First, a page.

Keefer Hutchison ’88

Hutchison holds a doctorate in physical therapy and is an assistant professor at George Fox University. She was a student athletic trainer at Willamette from 1985–88, and owned a private physical therapy practice for more than 14 years.

She worked with Russ Cagle during his first few years with the Bearcats. Cagle was hired as head athletic trainer in 1985 and led the training room until Deborah Cagle took over in 1999. Wibel was hired in 2002 and became head athletic trainer in 2006.

“My experience in the training room and on the field provided me with hands-on skills and confidence in myself as a provider,” Hutchison says. “The opportunity to have actually touched and cared for an injured person was extremely valuable when I began working with patients.”

She also remembers developing communication skills as a student trainer by discussing injuries with team physicians.

Kosderka, a certified athletic trainer, is the head athletic trainer at Concordia University in Portland. She was a student athletic trainer at Willamette from 1993–97.

“We spent a lot of time taping, learning about using treatment modalities such as ultrasound and electric stimulation, and improving our orthopedic evaluation skills,” she says. As a student, she worked extensively with football and men’s basketball, including several NAIA tournament games.

“I’m extremely blessed to have had such incredible people willing to invest their time and energies in me, and it is largely because of them that I have enjoyed the career I have,” Kosderka says. “At Willamette I fell in love with athletic training. I can remember watching [professor of exercise science] Peter Harmer working with injured athletes and thinking I wanted to be able to connect with them just like he did.”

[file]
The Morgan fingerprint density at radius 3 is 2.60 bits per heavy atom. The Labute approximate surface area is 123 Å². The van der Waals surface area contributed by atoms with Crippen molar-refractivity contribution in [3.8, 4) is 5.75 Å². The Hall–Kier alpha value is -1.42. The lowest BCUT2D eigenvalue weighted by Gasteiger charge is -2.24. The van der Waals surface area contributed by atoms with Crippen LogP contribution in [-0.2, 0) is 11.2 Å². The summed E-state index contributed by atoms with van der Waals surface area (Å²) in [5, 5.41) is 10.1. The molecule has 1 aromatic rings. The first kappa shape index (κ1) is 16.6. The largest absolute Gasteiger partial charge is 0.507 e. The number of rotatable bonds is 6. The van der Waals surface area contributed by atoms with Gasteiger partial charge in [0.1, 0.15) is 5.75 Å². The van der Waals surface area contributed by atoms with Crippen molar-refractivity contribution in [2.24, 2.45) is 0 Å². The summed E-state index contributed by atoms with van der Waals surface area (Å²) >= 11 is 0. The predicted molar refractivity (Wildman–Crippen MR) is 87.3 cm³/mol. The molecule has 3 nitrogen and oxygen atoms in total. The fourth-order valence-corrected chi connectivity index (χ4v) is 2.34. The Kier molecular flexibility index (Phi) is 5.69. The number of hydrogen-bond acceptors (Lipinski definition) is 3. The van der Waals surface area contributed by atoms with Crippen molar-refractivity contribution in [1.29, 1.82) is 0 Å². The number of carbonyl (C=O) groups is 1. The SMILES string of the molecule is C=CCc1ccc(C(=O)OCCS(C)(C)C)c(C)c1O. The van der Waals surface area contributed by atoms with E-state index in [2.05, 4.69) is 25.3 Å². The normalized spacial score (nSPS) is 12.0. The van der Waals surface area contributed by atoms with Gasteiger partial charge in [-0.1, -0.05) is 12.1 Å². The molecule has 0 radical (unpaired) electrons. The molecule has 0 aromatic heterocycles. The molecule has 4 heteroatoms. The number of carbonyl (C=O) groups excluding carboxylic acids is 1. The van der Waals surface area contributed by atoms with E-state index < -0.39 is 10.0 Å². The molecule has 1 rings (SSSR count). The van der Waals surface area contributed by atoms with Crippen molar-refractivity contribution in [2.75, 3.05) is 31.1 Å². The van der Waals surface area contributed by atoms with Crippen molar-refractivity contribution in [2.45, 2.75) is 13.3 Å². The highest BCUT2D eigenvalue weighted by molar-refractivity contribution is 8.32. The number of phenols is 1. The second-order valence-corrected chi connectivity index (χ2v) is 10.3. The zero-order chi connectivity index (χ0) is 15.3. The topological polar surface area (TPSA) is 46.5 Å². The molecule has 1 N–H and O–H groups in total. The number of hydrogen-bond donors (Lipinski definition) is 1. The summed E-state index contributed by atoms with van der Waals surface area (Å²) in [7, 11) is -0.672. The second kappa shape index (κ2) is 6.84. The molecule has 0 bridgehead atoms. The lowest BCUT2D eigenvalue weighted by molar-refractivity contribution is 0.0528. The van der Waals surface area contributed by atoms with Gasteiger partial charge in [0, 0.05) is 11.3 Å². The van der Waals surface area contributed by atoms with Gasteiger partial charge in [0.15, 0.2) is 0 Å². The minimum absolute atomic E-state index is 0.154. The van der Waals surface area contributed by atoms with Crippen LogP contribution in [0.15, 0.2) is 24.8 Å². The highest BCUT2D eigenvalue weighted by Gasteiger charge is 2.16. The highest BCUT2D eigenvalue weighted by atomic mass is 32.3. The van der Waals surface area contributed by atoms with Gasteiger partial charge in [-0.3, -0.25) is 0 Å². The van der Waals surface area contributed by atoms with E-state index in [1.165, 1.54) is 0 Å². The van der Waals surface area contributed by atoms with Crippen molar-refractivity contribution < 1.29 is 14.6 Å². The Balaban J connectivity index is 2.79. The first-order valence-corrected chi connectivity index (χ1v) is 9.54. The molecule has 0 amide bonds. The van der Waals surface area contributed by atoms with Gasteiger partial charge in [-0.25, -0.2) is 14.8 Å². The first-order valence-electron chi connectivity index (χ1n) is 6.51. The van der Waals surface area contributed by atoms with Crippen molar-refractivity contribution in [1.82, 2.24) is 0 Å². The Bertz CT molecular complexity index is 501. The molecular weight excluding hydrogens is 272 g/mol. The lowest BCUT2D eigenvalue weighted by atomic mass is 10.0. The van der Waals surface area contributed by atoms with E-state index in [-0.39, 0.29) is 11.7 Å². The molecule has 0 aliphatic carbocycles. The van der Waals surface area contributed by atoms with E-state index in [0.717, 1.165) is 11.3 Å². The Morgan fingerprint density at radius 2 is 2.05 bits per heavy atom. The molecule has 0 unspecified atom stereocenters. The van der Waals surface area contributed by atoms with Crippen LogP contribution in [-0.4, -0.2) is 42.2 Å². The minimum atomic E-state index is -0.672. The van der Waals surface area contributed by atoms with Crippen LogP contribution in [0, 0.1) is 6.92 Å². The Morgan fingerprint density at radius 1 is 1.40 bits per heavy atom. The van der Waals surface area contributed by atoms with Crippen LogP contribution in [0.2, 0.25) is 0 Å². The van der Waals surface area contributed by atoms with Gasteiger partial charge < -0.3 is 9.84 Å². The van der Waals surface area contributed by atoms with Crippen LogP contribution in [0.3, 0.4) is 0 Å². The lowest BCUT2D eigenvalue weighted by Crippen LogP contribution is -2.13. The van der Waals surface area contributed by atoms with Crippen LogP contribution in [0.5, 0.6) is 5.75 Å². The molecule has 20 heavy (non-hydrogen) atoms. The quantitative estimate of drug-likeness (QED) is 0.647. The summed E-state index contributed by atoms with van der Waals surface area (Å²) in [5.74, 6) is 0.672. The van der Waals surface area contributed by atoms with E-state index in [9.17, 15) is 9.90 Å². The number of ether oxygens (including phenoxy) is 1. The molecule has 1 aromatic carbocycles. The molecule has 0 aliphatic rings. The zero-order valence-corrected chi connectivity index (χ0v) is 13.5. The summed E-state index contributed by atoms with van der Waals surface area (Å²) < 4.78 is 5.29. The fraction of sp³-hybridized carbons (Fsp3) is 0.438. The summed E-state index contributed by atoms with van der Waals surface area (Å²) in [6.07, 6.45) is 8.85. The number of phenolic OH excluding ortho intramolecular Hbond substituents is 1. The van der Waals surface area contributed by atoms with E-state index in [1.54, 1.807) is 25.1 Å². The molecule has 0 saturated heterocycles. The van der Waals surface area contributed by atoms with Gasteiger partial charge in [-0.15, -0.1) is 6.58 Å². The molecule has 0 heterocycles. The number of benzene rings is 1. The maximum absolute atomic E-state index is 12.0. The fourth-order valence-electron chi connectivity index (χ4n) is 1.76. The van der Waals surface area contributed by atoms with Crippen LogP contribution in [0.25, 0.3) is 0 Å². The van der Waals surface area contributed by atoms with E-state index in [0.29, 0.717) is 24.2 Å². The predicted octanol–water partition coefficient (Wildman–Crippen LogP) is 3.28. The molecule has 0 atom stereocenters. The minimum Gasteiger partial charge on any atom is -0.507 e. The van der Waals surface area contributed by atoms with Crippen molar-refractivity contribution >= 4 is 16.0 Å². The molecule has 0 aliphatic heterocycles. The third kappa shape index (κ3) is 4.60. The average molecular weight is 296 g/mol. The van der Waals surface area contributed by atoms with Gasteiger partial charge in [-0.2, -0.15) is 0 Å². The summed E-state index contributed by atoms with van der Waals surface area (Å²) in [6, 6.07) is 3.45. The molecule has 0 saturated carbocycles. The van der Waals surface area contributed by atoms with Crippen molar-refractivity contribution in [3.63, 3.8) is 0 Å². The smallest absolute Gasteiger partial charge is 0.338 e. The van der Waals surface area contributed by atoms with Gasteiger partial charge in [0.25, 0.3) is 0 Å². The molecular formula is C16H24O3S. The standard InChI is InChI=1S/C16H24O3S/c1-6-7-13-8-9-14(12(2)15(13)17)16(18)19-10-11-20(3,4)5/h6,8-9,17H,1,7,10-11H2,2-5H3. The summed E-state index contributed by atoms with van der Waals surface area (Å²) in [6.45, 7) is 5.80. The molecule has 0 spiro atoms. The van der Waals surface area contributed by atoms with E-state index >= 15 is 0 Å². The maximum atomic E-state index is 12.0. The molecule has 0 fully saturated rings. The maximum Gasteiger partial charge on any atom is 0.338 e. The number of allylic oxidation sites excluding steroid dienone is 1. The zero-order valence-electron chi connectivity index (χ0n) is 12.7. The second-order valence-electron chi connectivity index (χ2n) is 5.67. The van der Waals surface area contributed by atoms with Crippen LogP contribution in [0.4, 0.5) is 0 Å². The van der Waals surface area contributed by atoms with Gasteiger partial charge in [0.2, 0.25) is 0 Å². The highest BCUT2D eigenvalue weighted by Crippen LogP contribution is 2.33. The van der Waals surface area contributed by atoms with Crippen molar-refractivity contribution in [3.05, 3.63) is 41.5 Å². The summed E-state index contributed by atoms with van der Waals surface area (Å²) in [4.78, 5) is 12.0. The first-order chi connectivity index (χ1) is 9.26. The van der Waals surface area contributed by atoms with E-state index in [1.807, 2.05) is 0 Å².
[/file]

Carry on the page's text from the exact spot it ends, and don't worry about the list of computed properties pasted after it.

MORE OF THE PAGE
Sparks Center Renovation

Today, athletic training at Willamette is a bit different than it was when Russ Cagle was in charge.

“When I began, the McCulloch Stadium training room was small: two tables, a poorly working ice machine. Foodservice trays held our taping supplies,” Cagle says. “The Sparks training center had one table and a whirlpool.”

Over the years, the program has benefited from improved facilities, durable equipment, a significant increase in supplies, and increased staff. “The addition of the third full-time athletic training position was huge,” Wibel says. “More recently, the partnership with PT Northwest [providing a fourth trainer, part-time] and the partnership with Silverton Hospital have been really great.”

Soon, the sports medicine center will be expanded and improved further as part of the Sparks Athletic Center renovation project. Recent giving to the project has included an anonymous $3 million matching gift by an alumni family. More information regarding the Sparks Athletics Center renocation can be seen at athletics/facilities/spark_renovation .

What won’t change, however, is that student athletic trainers will be a key part of the athletic training program.

“Their value is immeasurable,” Wibel says. “We couldn’t continue providing a high level of care without them.”

Some student trainers will enter health professions and some will surely work in other fields. But they all remain part of a great tradition of student involvement in athletic training at Willamette.

For complete news coverage, remember to check willamette.edu/athletics.